Midwife shortage makes women feel like 'cattle' during childbirth

Laura Bundock, Sky News Reporter

Half of all women in labour experience a "red flag" event where basic care is delayed or undelivered, according to new research.

The report by the National Childbirth Trust (NCT) and the National Federation of Women's Institutes (NFWI) claims this highlights the worrying shortage of midwives.

Examples of red flag events include waiting times of more than 30 minutes for pain relief during childbirth, medication doses being missed, and delays of more than an hour for stitches.

Elizabeth Duff, a senior policy adviser at the NCT, believes the study exposes a crisis in maternity care.

"No women should have to suffer a red flag event when bringing a baby into the world. Severe staffing shortages must be acted on so that every family receives an acceptable level of care," she said.

Sky News spoke to mothers at a play centre in southwest London.

Most felt their labour hadn't gone to plan, and said staff often appeared under pressure.

One mother-of-two claimed: "I asked for drugs and an epidural. I had to send my husband out to look for staff and they promised it, but it just never came."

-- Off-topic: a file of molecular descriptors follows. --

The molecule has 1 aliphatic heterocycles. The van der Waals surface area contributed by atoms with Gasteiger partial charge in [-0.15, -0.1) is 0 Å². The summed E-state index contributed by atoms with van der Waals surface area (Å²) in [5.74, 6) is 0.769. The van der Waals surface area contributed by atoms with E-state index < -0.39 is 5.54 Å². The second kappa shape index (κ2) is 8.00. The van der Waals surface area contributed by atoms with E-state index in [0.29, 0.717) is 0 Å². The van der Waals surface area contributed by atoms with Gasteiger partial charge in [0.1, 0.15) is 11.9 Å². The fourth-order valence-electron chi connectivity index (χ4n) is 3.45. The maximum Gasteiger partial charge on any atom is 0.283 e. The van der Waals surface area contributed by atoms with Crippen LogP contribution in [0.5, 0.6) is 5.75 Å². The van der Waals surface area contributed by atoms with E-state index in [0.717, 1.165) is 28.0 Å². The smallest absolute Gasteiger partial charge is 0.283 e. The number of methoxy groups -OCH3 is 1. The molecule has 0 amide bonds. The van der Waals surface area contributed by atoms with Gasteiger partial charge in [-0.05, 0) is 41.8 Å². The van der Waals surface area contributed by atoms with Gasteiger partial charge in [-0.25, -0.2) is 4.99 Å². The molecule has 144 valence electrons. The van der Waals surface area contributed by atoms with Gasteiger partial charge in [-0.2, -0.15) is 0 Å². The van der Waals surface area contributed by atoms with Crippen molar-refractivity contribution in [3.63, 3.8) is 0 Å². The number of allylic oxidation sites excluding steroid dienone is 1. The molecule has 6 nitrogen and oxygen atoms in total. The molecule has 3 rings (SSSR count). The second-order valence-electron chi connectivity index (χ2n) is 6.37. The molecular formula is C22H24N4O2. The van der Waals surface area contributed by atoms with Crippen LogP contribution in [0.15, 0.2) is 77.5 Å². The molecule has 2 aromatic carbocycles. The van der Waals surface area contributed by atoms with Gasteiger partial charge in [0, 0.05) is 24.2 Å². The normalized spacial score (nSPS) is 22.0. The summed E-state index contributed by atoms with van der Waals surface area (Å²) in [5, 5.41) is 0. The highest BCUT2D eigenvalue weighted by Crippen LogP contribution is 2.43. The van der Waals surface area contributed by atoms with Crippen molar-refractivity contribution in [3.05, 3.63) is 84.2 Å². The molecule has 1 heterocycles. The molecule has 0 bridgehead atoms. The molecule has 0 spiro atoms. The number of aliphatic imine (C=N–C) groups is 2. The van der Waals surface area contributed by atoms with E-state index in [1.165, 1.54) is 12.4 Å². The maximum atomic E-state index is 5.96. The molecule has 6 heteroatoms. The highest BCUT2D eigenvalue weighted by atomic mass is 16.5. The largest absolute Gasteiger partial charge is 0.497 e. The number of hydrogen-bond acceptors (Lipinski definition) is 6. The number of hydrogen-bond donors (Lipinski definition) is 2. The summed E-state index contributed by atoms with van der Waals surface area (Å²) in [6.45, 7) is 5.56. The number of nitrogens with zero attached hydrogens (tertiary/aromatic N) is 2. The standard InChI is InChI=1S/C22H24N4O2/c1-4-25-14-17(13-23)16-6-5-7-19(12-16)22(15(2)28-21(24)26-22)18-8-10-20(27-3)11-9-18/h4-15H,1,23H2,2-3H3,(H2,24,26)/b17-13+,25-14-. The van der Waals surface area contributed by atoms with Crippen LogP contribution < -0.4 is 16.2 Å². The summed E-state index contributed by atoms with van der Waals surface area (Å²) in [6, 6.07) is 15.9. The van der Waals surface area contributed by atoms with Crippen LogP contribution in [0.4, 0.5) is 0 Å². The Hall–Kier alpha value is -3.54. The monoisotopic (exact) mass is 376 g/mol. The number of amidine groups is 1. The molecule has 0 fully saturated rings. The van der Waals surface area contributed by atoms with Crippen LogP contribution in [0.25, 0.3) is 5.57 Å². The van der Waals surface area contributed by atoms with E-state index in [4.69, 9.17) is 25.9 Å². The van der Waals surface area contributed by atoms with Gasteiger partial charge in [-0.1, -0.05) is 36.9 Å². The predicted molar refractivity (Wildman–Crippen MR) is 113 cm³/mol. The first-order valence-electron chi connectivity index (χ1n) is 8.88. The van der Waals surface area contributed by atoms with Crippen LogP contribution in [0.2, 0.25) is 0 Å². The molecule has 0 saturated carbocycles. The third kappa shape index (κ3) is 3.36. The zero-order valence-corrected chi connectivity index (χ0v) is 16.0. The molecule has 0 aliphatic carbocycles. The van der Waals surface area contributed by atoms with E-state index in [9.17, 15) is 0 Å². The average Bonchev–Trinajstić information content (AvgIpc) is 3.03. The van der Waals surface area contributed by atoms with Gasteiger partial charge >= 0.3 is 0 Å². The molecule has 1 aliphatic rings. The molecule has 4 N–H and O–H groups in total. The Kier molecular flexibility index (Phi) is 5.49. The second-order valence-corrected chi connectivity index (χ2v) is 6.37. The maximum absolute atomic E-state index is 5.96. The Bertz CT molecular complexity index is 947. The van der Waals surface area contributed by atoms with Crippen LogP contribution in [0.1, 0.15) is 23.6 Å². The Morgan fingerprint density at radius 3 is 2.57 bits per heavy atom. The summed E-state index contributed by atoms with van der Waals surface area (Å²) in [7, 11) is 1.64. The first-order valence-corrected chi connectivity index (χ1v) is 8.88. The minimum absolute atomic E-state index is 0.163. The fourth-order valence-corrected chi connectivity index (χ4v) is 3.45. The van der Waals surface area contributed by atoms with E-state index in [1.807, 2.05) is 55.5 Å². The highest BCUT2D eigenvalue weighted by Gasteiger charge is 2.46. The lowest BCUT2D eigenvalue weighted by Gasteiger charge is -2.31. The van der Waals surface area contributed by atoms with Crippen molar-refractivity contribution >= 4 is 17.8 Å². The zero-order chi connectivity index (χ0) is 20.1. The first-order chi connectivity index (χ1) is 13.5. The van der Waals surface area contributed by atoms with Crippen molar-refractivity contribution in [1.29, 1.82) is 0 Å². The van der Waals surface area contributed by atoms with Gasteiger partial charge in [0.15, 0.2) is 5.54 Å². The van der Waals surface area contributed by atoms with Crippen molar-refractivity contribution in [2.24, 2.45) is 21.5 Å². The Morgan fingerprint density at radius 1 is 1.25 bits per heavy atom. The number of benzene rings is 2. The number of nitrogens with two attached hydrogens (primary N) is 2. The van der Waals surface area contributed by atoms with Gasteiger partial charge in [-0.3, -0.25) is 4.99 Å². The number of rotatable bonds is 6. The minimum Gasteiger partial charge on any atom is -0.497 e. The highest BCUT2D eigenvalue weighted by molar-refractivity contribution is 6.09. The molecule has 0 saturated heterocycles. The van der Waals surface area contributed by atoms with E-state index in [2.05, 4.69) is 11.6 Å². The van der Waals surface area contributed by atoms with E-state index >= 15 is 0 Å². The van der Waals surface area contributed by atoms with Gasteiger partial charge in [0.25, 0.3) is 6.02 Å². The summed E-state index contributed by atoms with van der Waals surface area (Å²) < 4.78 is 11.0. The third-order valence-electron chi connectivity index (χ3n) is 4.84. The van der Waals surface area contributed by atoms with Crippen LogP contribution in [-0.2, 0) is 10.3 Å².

Hayley Exel, a mother-of-four, said: "Everyone seemed stretched. Everyone didn't seem to have enough time to do those one-on-one conversations with you, to be reassuring and to listen to you."

Their experiences are reflected in the new report, which found 17% of women did not receive one-to-one care from midwives during established labour.

For 31% of women, requests for pain relief took longer than 30 minutes, and 15% said they had delays after giving birth for washing or suturing.

Another problem highlighted was how women felt they were being treated, with some saying they felt like "cattle" or just a "product on a conveyor belt".

Current figures suggest an extra 3,500 midwives are needed in England alone.

Louise Silverton, from the Royal College of Midwives, said: "This ongoing shortage of midwives and underfunding of services is not delivering the service that women and their families need, and it is storing up health problems for the future that could be prevented."

A Department of Health spokesperson said the Government is "absolutely" committed to improving maternity care.

They said: "We want the NHS to be one of the safest places in the world to have a baby.

"There are over 1,500 more midwives on our maternity units since 2010, and more than 6,300 currently in training, with our changes to student funding creating thousands more training places by the end of this parliament."